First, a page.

Italy Volume I: The Sangro to Cassino
II: The Sequence of Events
II: The Sequence of Events
The monastery of Montecassino was not mentioned in the New Zealand Corps operation instruction of 9 February, but officers of 4 Indian Division had no sooner heard of their division's part in the coming operations than they began to discuss means of capturing and entering the building. The CRE, to whom the matter was referred on 9 February as a possible engineer task, hazarded the opinion that the only method was ‘that adopted at the Kashmir Gate, Delhi, in the Mutiny’.1 A subaltern sent to Fifth Army Headquarters for information about the building returned empty-handed but with ‘ideas regarding books, etc., in Naples’. Expeditions to Naples the next day and on the 11th produced a small library of books on the abbey – four copies of a handsome illustrated publication of the Italian Fine Arts Society, an automobile guide of 1920, and a little work dated 1879 which gave disturbing data about the massive construction of the main gate and the thickness of the walls – said to be 9 metres 40 centimetres – at that point.2 It was already apparent that more modern appliances than those in use during the Mutiny would be required.
Until the second week in February the Fifth Army had scrupulously tried to avoid firing into the abbey, though undoubtedly some stray shells pitched in and around it. But from the night of 9–10 February the slope of Monastery Hill was heavily shelled by day and night without noticeable detriment to the enemy's posts there, but with considerable damage to the top floor of the abbey. Certainly not later than the 11th, and perhaps earlier, the possibility of bombing the abbey from the air began to be discussed. The Indian division's operation instruction, signed late that evening, recorded a request for the intense bombing of all buildings and suspected enemy posts on and near the objectives, including the monastery; and when he spoke on the telephone to Brigadier Dimoline about the same time, General Freyberg made no demur, but on the contrary expressed his willingness to recommend the bombing. He realised that it would be a controversial action, but thought it would be right if it meant saving lives. Shortly afterwards on the same night, his BGS (Brigadier Queree) put out feelers to Fifth Army about bombing the monastery.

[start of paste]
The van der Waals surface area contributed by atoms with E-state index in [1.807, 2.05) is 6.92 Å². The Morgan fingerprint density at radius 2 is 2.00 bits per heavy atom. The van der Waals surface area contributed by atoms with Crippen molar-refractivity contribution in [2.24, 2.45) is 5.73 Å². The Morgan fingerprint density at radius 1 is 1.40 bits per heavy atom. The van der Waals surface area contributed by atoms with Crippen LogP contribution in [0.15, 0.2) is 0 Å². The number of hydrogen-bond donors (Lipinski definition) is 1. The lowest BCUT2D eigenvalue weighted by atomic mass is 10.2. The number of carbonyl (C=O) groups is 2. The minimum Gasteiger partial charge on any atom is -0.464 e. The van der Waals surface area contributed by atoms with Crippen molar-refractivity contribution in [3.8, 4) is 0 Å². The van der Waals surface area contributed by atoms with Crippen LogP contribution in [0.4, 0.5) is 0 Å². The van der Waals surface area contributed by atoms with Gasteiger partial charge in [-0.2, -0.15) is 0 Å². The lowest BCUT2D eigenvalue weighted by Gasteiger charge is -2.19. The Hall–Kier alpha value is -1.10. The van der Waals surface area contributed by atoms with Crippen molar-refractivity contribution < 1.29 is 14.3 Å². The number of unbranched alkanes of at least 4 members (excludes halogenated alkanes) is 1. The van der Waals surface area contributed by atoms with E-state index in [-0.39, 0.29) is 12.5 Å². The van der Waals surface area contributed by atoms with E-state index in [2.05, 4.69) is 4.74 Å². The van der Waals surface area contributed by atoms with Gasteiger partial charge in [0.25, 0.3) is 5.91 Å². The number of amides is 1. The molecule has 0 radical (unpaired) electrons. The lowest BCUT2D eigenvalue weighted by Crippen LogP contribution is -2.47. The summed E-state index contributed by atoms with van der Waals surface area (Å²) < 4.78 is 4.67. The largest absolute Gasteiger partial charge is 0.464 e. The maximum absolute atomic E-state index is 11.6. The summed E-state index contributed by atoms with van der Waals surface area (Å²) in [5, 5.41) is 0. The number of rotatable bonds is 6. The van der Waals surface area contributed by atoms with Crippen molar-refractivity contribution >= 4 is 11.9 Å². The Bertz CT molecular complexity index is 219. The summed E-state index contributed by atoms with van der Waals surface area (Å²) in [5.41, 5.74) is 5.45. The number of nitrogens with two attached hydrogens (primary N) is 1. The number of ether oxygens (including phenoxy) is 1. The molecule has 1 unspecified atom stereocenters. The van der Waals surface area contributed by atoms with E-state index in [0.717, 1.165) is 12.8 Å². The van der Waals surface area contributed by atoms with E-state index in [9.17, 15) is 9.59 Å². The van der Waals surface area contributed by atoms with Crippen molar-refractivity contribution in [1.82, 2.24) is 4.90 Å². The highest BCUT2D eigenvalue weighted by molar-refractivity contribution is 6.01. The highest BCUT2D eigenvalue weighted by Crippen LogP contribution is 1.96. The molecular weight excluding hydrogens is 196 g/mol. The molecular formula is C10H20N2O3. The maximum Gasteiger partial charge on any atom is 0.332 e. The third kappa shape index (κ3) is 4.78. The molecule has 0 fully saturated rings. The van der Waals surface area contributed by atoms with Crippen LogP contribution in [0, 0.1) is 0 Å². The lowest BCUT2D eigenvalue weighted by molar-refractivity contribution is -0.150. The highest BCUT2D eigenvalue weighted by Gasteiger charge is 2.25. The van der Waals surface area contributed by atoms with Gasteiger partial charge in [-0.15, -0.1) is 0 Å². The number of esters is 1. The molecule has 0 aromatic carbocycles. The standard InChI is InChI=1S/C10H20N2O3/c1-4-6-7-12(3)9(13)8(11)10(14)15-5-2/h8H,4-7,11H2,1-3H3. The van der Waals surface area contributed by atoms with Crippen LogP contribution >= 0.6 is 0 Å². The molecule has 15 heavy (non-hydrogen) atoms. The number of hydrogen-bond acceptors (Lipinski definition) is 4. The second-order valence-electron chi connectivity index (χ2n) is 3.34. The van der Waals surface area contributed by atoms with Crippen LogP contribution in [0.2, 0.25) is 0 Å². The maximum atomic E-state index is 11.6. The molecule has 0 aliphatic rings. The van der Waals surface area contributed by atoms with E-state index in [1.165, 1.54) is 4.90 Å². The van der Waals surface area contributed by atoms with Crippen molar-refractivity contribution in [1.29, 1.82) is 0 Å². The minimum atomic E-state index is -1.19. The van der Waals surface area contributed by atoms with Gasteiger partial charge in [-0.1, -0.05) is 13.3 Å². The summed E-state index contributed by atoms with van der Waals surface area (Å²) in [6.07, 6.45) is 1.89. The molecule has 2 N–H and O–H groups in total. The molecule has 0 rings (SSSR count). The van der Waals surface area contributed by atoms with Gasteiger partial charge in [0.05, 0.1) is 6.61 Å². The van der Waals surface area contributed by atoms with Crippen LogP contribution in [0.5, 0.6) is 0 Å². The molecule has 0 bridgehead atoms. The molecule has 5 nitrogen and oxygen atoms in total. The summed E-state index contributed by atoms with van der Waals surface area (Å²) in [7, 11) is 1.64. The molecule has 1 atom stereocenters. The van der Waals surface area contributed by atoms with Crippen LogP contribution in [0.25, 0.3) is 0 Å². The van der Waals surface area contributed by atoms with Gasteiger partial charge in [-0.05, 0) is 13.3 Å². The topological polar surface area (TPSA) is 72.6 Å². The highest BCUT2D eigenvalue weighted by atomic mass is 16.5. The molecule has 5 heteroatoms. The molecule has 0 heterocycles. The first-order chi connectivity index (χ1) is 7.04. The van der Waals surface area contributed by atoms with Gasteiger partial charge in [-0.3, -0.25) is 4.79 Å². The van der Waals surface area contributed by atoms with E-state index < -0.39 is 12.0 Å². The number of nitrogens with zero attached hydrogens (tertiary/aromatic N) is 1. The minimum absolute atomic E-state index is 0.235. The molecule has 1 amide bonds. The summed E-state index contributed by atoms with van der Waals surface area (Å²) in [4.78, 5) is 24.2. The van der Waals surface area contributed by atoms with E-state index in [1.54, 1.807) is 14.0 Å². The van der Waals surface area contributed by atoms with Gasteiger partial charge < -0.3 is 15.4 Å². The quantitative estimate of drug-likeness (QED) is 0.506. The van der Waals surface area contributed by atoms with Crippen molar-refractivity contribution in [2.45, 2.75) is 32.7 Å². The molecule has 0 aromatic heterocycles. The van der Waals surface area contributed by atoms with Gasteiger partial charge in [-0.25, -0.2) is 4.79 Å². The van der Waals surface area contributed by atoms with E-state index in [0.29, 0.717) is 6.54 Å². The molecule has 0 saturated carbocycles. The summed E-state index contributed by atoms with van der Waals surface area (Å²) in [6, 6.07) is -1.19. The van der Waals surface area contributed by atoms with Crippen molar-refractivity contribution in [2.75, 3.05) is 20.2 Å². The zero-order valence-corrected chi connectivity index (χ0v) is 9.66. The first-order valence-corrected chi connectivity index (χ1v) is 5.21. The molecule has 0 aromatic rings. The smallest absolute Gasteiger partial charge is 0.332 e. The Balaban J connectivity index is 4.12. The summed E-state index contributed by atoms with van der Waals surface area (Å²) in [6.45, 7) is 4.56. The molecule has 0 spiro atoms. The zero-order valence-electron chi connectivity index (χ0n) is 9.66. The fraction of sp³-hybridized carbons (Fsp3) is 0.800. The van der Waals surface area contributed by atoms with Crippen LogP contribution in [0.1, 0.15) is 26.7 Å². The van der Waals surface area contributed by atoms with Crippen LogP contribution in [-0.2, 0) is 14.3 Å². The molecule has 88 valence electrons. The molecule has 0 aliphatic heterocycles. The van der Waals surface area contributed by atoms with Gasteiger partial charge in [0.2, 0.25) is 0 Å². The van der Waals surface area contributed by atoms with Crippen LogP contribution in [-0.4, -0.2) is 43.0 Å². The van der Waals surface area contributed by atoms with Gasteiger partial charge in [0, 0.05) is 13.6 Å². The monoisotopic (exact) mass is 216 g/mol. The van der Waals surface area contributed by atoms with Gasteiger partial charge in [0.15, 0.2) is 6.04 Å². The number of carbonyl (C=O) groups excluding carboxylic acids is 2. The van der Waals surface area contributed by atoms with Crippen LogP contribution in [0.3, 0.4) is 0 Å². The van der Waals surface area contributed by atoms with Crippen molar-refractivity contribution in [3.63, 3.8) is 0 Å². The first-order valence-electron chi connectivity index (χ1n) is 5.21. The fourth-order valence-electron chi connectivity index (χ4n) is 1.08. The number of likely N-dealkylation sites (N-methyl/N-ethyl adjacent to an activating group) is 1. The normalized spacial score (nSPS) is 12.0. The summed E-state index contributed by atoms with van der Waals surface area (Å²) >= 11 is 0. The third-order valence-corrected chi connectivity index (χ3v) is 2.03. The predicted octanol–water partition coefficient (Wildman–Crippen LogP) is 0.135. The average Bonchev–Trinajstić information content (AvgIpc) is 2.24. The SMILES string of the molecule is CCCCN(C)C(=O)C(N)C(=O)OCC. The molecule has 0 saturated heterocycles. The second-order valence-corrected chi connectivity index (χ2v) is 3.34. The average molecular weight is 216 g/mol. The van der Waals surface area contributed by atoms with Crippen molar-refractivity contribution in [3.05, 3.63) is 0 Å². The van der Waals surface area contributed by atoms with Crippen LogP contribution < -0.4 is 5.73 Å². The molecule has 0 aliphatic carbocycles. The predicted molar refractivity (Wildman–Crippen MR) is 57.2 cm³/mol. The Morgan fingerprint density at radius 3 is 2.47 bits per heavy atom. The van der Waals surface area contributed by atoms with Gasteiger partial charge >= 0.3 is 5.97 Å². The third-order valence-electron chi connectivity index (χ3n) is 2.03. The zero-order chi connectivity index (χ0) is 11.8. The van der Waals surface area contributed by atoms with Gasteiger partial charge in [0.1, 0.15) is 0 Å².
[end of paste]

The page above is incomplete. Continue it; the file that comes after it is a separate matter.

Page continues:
1 The siege of Delhi ended on 14 September 1857, when Colonel Campbell led his column through a breach in the Kashmir Gate, which had been blown in by two lieutenants of engineers, Duncan Home and Philip Salkeld, at the head of a few men with powder bags. Half of their party were killed or wounded in this exploit.
2 Researches yielded many other details, from among which the Indian engineers' war diary selects the following: ‘The college built in the 18th century is a three-story building. Beneath it is [sic] situated the spacious cellars, whose contents may well be surmised’.
The next day, the 12th, brought an intervention by General Tuker, a most reluctant invalid.1 After some discussion at 4 Indian Division's main headquarters with Dimoline and his brigadiers, he addressed a communication to New Zealand Corps in which he argued forcefully that if further failures at Cassino were to be avoided, one of two policies should be adopted – either Monastery Hill should be ‘softened’ by a thorough air bombardment, or the hill should be turned and isolated. ‘To go direct for Monastery Hill now without “softening” it properly,’ he wrote in summing up, ‘is only to hit one's head straight against the hardest part of the whole enemy position and to risk the failure of the whole operation’. Later the same day, presumably after a study of the literature acquired in Naples, Tuker returned to the attack with a second letter to Corps Headquarters.2 He now spoke for the first time of the monastery itself. After rehearsing details of its imposing architecture, he continued:
Monte Cassino is therefore a modern fortress and must be dealt with by modern means. No practicable means available within the capacity of field engineers can possibly cope with this place.